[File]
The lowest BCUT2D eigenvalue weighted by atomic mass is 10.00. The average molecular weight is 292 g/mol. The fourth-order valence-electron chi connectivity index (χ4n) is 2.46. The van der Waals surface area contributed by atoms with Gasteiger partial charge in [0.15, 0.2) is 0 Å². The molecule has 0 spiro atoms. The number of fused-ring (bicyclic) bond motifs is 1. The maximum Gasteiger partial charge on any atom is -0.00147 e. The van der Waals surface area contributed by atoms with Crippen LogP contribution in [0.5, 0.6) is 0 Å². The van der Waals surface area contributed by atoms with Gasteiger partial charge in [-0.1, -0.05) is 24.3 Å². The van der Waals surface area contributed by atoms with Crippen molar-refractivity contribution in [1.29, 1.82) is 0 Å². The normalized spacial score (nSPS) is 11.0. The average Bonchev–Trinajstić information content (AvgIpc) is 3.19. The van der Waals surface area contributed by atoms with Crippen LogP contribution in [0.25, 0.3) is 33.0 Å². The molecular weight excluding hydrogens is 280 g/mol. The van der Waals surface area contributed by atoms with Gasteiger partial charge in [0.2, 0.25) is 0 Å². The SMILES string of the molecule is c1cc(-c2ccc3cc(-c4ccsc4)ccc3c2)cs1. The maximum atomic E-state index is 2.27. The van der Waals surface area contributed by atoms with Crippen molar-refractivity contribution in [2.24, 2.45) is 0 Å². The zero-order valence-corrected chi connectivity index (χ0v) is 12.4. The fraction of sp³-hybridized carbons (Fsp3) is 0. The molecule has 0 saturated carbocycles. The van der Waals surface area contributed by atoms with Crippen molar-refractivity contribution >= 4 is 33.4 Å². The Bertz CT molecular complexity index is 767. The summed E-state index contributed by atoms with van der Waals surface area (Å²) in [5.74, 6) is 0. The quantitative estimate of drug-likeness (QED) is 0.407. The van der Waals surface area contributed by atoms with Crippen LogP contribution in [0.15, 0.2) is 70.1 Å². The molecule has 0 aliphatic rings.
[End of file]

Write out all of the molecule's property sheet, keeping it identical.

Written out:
The lowest BCUT2D eigenvalue weighted by atomic mass is 10.00. The average molecular weight is 292 g/mol. The fourth-order valence-electron chi connectivity index (χ4n) is 2.46. The van der Waals surface area contributed by atoms with Gasteiger partial charge in [0.15, 0.2) is 0 Å². The molecule has 0 spiro atoms. The number of fused-ring (bicyclic) bond motifs is 1. The maximum Gasteiger partial charge on any atom is -0.00147 e. The van der Waals surface area contributed by atoms with Crippen LogP contribution in [0.5, 0.6) is 0 Å². The van der Waals surface area contributed by atoms with Gasteiger partial charge in [-0.1, -0.05) is 24.3 Å². The van der Waals surface area contributed by atoms with Crippen molar-refractivity contribution in [1.29, 1.82) is 0 Å². The normalized spacial score (nSPS) is 11.0. The average Bonchev–Trinajstić information content (AvgIpc) is 3.19. The van der Waals surface area contributed by atoms with Crippen LogP contribution in [0.25, 0.3) is 33.0 Å². The molecular weight excluding hydrogens is 280 g/mol. The van der Waals surface area contributed by atoms with Gasteiger partial charge in [0.2, 0.25) is 0 Å². The SMILES string of the molecule is c1cc(-c2ccc3cc(-c4ccsc4)ccc3c2)cs1. The maximum atomic E-state index is 2.27. The van der Waals surface area contributed by atoms with Crippen molar-refractivity contribution in [2.24, 2.45) is 0 Å². The zero-order valence-corrected chi connectivity index (χ0v) is 12.4. The fraction of sp³-hybridized carbons (Fsp3) is 0. The molecule has 0 saturated carbocycles. The van der Waals surface area contributed by atoms with Crippen molar-refractivity contribution >= 4 is 33.4 Å². The Bertz CT molecular complexity index is 767. The summed E-state index contributed by atoms with van der Waals surface area (Å²) in [5.74, 6) is 0. The quantitative estimate of drug-likeness (QED) is 0.407. The van der Waals surface area contributed by atoms with Crippen LogP contribution in [0.15, 0.2) is 70.1 Å². The molecule has 0 aliphatic rings.